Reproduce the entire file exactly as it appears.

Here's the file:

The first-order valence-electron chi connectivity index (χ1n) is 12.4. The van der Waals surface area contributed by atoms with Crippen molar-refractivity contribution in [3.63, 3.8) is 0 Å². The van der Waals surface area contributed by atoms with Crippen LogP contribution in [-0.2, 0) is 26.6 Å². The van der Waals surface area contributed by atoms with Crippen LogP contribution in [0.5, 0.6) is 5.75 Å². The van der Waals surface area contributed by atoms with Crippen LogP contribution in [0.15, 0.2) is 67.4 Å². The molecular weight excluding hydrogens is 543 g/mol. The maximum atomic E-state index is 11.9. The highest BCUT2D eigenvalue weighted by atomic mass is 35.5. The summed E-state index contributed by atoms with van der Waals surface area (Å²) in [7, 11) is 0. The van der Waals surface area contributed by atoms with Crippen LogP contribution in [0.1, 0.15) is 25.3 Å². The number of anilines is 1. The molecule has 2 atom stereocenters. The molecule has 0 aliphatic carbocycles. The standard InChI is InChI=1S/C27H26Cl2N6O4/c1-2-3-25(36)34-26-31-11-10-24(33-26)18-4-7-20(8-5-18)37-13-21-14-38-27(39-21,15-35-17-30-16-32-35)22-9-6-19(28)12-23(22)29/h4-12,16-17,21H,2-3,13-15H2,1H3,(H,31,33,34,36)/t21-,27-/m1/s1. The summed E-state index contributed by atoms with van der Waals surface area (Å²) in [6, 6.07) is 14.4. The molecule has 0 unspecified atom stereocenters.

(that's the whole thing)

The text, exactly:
The first-order valence-electron chi connectivity index (χ1n) is 12.4. The van der Waals surface area contributed by atoms with Crippen molar-refractivity contribution in [3.63, 3.8) is 0 Å². The van der Waals surface area contributed by atoms with Crippen LogP contribution in [-0.2, 0) is 26.6 Å². The van der Waals surface area contributed by atoms with Crippen LogP contribution in [0.5, 0.6) is 5.75 Å². The van der Waals surface area contributed by atoms with Crippen LogP contribution in [0.15, 0.2) is 67.4 Å². The molecular weight excluding hydrogens is 543 g/mol. The maximum atomic E-state index is 11.9. The highest BCUT2D eigenvalue weighted by atomic mass is 35.5. The summed E-state index contributed by atoms with van der Waals surface area (Å²) in [7, 11) is 0. The van der Waals surface area contributed by atoms with Crippen LogP contribution in [0.1, 0.15) is 25.3 Å². The number of anilines is 1. The molecule has 2 atom stereocenters. The molecule has 0 aliphatic carbocycles. The standard InChI is InChI=1S/C27H26Cl2N6O4/c1-2-3-25(36)34-26-31-11-10-24(33-26)18-4-7-20(8-5-18)37-13-21-14-38-27(39-21,15-35-17-30-16-32-35)22-9-6-19(28)12-23(22)29/h4-12,16-17,21H,2-3,13-15H2,1H3,(H,31,33,34,36)/t21-,27-/m1/s1. The summed E-state index contributed by atoms with van der Waals surface area (Å²) in [6, 6.07) is 14.4. The molecule has 0 unspecified atom stereocenters.